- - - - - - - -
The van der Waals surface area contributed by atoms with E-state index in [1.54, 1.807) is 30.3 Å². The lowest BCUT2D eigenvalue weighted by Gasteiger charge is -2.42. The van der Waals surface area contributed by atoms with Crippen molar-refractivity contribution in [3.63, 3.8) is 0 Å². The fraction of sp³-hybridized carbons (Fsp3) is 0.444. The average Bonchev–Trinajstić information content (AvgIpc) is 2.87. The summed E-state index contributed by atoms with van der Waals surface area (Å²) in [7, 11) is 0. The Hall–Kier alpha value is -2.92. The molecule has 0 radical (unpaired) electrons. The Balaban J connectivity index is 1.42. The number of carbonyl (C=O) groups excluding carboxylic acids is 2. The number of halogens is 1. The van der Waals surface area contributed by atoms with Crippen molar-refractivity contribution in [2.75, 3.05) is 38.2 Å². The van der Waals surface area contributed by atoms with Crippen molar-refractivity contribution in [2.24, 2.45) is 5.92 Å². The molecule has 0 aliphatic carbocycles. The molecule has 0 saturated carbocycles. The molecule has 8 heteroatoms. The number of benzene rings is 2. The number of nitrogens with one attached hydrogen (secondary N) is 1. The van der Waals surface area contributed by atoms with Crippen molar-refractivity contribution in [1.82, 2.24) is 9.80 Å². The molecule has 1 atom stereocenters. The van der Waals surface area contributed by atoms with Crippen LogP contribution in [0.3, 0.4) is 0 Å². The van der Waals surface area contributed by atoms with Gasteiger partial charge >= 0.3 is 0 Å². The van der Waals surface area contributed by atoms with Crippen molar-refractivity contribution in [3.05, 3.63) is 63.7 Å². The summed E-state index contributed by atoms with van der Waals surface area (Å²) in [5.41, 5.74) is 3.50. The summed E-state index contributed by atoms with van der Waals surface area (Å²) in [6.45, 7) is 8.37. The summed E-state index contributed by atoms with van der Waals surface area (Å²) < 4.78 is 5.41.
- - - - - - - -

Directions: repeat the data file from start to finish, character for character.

The van der Waals surface area contributed by atoms with E-state index in [1.54, 1.807) is 30.3 Å². The lowest BCUT2D eigenvalue weighted by Gasteiger charge is -2.42. The van der Waals surface area contributed by atoms with Crippen molar-refractivity contribution in [3.63, 3.8) is 0 Å². The fraction of sp³-hybridized carbons (Fsp3) is 0.444. The average Bonchev–Trinajstić information content (AvgIpc) is 2.87. The summed E-state index contributed by atoms with van der Waals surface area (Å²) in [7, 11) is 0. The Hall–Kier alpha value is -2.92. The molecule has 0 radical (unpaired) electrons. The Balaban J connectivity index is 1.42. The number of carbonyl (C=O) groups excluding carboxylic acids is 2. The number of halogens is 1. The van der Waals surface area contributed by atoms with Crippen molar-refractivity contribution in [2.75, 3.05) is 38.2 Å². The van der Waals surface area contributed by atoms with Crippen molar-refractivity contribution in [2.24, 2.45) is 5.92 Å². The molecule has 0 aliphatic carbocycles. The molecule has 0 saturated carbocycles. The molecule has 8 heteroatoms. The number of benzene rings is 2. The number of nitrogens with one attached hydrogen (secondary N) is 1. The van der Waals surface area contributed by atoms with Crippen molar-refractivity contribution in [1.82, 2.24) is 9.80 Å². The molecule has 1 atom stereocenters. The van der Waals surface area contributed by atoms with Crippen LogP contribution in [0.3, 0.4) is 0 Å². The van der Waals surface area contributed by atoms with Gasteiger partial charge >= 0.3 is 0 Å². The van der Waals surface area contributed by atoms with Crippen molar-refractivity contribution in [3.05, 3.63) is 63.7 Å². The summed E-state index contributed by atoms with van der Waals surface area (Å²) in [5.41, 5.74) is 3.50. The summed E-state index contributed by atoms with van der Waals surface area (Å²) in [6.45, 7) is 8.37. The summed E-state index contributed by atoms with van der Waals surface area (Å²) < 4.78 is 5.41.